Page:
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  • Writer's pictureRick Evans

The Good, the Bad and the Ugly.

We have a tough time here reviewing classic cinema. When it comes to these films, despite how the rest of this reads, we truly do believe the creators of these films should be praised for leading the way, with new cinematic ideas, and creating new concepts from which future filmmakers have drawn upon. The problem is, that since their releases, those concepts have been picked up, examined, made better, made worse, made, then made again until they’ve become a cliché, a predictability, a bore. It’s difficult to like a film that's been done a thousand times, even if it was the first.


So here we find ourselves watching The Good, The Bad and The Ugly, a badly dubbed “spaghetti western” that takes its time telling the same old story. There's some gunslingers searching for gold in the old west and they’ll do anything to get it. Queue the many leathery skinned, unshaven, cowboy hat wearing men enjoying some long, drawn out staring contests, their fingers hovering just over the top of a just as leathery gun holster, holding a rusty old six-shooter with the accuracy of a well calibrated sniper rifle. Who will win? …… Spoiler alert…. The good guy.


None of this is helped by the film's excruciating two and a half hour run time, where it could be an action-packed, solid ninety minute film, instead it takes its time to look at the scenery, sometimes literally. For the first ten minutes of the film, there isn’t a word of dialogue. Three men walk into a saloon, shots are fired, all the attackers are dead and a man exits via the window for some reason. Here we meet “The Ugly”. A man with a list of crimes so long he has a three thousand dollar bounty on him.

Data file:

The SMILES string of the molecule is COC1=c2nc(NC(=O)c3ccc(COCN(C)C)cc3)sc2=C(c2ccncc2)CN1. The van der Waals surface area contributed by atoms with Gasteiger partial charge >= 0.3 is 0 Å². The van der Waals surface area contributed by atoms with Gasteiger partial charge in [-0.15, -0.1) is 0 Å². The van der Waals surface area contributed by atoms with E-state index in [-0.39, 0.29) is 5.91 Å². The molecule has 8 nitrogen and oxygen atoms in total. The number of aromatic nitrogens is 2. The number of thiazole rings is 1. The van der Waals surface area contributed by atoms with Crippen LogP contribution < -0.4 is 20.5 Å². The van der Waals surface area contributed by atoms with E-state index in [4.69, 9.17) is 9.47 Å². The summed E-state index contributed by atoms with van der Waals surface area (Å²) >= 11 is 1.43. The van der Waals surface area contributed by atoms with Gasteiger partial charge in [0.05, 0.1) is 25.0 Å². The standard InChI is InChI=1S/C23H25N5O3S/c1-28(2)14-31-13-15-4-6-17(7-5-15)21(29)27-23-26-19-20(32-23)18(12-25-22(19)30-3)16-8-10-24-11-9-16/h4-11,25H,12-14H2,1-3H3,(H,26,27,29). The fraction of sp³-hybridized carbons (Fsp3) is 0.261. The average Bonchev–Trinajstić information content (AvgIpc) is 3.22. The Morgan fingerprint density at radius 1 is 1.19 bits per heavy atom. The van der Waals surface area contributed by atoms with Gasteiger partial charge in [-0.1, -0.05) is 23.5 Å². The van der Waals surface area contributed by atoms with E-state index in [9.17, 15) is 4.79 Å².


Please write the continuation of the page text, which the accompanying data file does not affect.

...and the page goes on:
We next meet “The Bad”, a gun for hire who always completes his contract. Even if that means killing the person who originally hired him, when he’s hired by the man who he's about to kill to kill the man that hired him, because you know, he’s “The Bad”. Luckily though, he does stop shooting the man's family long enough to catch wind of a rumour about some gold buried in a grave somewhere far away.

Lastly we meet “The Good” picking up the bounty on “The Ugly”. He’s a noble, heroic man bringing criminals and outlaws to justice and collecting their bounty. Only to set them free at the last moment, move on to another town, scam the next sheriff's department out of their cash and then leave their partner in crime in the desert to die. But all this “Goodness” doesn’t go unnoticed, because soon he’s being walked through the desert with no water and with no escape in sight. Luckily, he and his captor spot a suspicious wagon where they learn about some gold buried in a grave somewhere far away.



It’s here, one hour into the film, that the plot actually starts. Each of the three men know a piece of the puzzle of where the gold is buried and need each other to stay alive or it will be lost forever. From here onwards the film plays out with a good pace and good storytelling, the budget seems to skyrocket as extras and explosions fill the screen, but by this point our patience had ended and any breaks in action, as there should be, still felt like small eternities. Even the clever and sometimes surprising ways the characters lose and find each other over and over again isn’t enough to bring the film out of its first hour coma. The rest plays out exactly as you would expect and by the end “The Good” (who has the highest body-count in the end by the way) goes riding off into the sunset on his horse. But did he find the gold? ..…. Spoiler alert…. yes he did.



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